The idea of removing the Indians residing east of the Mississippi to reservations west of that river was a policy adopted at an early date. The first official notice of it appears in the act of Mar. 26, 1804, “erecting Louisiana into two territories, and providing the temporary government thereof.” By treaty with the Choctaw in 1820 they had been assigned a new home in the west, to include a considerable portion of west Arkansas, with all that part of the present Oklahoma south of the South Canadian and Arkansas Rivers. In 1825 President Monroe reported to the Senate a formal “plan of colonization or removal”1 , of all tribes then residing east of the Mississippi, to the same general western region. In accordance with this plan the present Oklahoma, with the greater portion of what is now Kansas, was soon after constituted a territory, under the name of “Indian Territory,” as a permanent home for the tribes to be removed from the settled portions of the United States. Most of the northern portion of the territory was acquired by treaty purchase from the Osage and Kansa. A series of treaties was then inaugurated by which, before the close of 1840, almost all the principal Eastern tribes and tribal remnants had been removed to the ” Indian Territory,” the five important Southern tribes Cherokee, Choctaw, Chickasaw, Creek, and Seminole, being guaranteed autonomy under the style of “Nations.” By subsequent legislation Kansas was detached from the Territory, most of the emigrant tribes within the bounds of Kansas being again removed to new reservations south of the boundary line. By other and later treaties lands within the same Territory were assigned to the actual native tribes, Kiowa, Comanche, Wichita, Cheyenne, etc., whose claims had been entirely overlooked in the first negotiations, which considered only the Osage and Kansa along the eastern border. Other tribes were brought in at various periods from Texas, Nebraska, and farther north, to which were added, as prisoners of war, the Modoc of California (1873), the Nez Percé of Oregon and Idaho (1878), and the Chiricahua Apache of Arizona (1889), until the Indian population of the Territory comprised some 40 officially recognized tribes.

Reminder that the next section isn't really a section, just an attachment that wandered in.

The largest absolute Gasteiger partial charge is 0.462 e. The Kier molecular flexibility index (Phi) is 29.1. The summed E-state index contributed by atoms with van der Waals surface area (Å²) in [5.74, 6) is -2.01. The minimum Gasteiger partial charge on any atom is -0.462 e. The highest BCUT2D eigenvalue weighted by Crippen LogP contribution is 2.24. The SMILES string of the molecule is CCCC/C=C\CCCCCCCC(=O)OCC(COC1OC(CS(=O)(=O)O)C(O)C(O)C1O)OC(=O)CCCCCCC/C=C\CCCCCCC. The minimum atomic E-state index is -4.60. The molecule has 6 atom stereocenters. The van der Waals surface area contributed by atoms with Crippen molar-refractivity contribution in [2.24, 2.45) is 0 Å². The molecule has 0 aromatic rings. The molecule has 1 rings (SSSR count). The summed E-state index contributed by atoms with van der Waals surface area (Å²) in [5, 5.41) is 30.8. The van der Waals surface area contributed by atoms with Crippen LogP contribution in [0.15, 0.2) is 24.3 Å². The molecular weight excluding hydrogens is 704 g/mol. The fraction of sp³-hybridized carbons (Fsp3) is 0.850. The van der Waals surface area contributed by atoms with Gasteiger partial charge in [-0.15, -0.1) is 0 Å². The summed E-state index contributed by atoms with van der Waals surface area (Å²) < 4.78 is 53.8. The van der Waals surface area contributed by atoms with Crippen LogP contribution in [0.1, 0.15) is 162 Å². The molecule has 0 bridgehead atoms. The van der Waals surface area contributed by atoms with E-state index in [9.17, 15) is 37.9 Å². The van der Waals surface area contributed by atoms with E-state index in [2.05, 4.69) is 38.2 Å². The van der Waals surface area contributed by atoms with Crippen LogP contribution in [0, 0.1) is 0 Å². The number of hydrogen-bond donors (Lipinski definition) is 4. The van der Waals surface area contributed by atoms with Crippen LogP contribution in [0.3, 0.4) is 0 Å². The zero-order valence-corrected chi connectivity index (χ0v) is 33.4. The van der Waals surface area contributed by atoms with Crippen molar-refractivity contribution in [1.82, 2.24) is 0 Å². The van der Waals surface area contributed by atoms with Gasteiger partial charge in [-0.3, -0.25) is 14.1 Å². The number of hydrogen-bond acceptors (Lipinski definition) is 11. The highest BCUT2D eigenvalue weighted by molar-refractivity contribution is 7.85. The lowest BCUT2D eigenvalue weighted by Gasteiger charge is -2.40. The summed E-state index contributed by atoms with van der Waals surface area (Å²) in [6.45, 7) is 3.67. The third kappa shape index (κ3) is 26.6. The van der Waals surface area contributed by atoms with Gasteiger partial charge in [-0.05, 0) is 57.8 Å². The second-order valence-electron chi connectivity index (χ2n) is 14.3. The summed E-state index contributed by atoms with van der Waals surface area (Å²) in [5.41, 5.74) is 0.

An unoccupied district near the center of the Territory, known as Oklahoma, had become the subject of controversy with intruding white settlers, and was finally thrown open to settlement in 1889. In 1890 the whole western portion of Indian Territory was created into a separate territory under the name of Oklahoma. In the meantime, under provisions of an allotment act passed in 1887 (see Land tenure), agreements were being negotiated with the resident tribes for the opening of the reservation to white settlement. In 1906 a similar arrangement was consummated with the five autonomous tribes of the eastern section, or Indian Territory, the Cherokee, Choctaw, Chickasaw, Creek, and Seminole, together with the several small tribes in the northeast corner of Indian Territory. In the following year, 1907, the whole of the former Indian Territory was created into a single state under the name of Oklahoma.
According to the report of the Commissioner of Indian Affairs, the number of reservations in the United States in 1908, including the 19 Spanish grants to the Pueblo Indians, was 161, aggregating 52,013,010 acres.
see Schoolcraft, III, 573 et seq., 1853 ↩